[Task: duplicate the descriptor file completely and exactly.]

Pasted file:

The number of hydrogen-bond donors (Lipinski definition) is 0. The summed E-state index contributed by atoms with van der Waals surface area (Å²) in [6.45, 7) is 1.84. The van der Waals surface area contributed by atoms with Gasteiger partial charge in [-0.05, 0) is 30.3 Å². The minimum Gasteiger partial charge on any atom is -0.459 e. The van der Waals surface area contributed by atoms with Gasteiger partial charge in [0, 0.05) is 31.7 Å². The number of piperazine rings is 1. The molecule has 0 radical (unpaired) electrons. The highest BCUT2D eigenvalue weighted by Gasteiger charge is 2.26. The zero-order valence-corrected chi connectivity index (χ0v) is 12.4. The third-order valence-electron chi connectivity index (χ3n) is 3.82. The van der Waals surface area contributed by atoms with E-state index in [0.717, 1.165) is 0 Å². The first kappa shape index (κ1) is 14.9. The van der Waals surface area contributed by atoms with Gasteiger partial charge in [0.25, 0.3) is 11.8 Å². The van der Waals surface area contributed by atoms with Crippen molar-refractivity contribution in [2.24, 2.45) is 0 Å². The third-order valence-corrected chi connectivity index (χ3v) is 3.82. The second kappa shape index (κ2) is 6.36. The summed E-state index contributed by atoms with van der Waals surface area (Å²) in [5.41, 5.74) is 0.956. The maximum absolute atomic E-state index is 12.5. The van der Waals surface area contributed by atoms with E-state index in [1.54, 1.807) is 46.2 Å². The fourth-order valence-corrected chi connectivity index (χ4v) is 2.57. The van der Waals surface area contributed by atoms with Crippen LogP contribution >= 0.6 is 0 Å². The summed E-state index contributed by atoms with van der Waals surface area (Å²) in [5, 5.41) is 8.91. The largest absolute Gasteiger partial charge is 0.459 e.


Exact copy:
The number of hydrogen-bond donors (Lipinski definition) is 0. The summed E-state index contributed by atoms with van der Waals surface area (Å²) in [6.45, 7) is 1.84. The van der Waals surface area contributed by atoms with Gasteiger partial charge in [-0.05, 0) is 30.3 Å². The minimum Gasteiger partial charge on any atom is -0.459 e. The van der Waals surface area contributed by atoms with Gasteiger partial charge in [0, 0.05) is 31.7 Å². The number of piperazine rings is 1. The molecule has 0 radical (unpaired) electrons. The highest BCUT2D eigenvalue weighted by Gasteiger charge is 2.26. The zero-order valence-corrected chi connectivity index (χ0v) is 12.4. The third-order valence-electron chi connectivity index (χ3n) is 3.82. The van der Waals surface area contributed by atoms with E-state index in [0.717, 1.165) is 0 Å². The first kappa shape index (κ1) is 14.9. The van der Waals surface area contributed by atoms with Gasteiger partial charge in [0.25, 0.3) is 11.8 Å². The van der Waals surface area contributed by atoms with Crippen molar-refractivity contribution in [2.24, 2.45) is 0 Å². The third-order valence-corrected chi connectivity index (χ3v) is 3.82. The second kappa shape index (κ2) is 6.36. The summed E-state index contributed by atoms with van der Waals surface area (Å²) in [5.41, 5.74) is 0.956. The maximum absolute atomic E-state index is 12.5. The van der Waals surface area contributed by atoms with E-state index in [1.54, 1.807) is 46.2 Å². The fourth-order valence-corrected chi connectivity index (χ4v) is 2.57. The van der Waals surface area contributed by atoms with Crippen LogP contribution >= 0.6 is 0 Å². The summed E-state index contributed by atoms with van der Waals surface area (Å²) in [5, 5.41) is 8.91. The largest absolute Gasteiger partial charge is 0.459 e.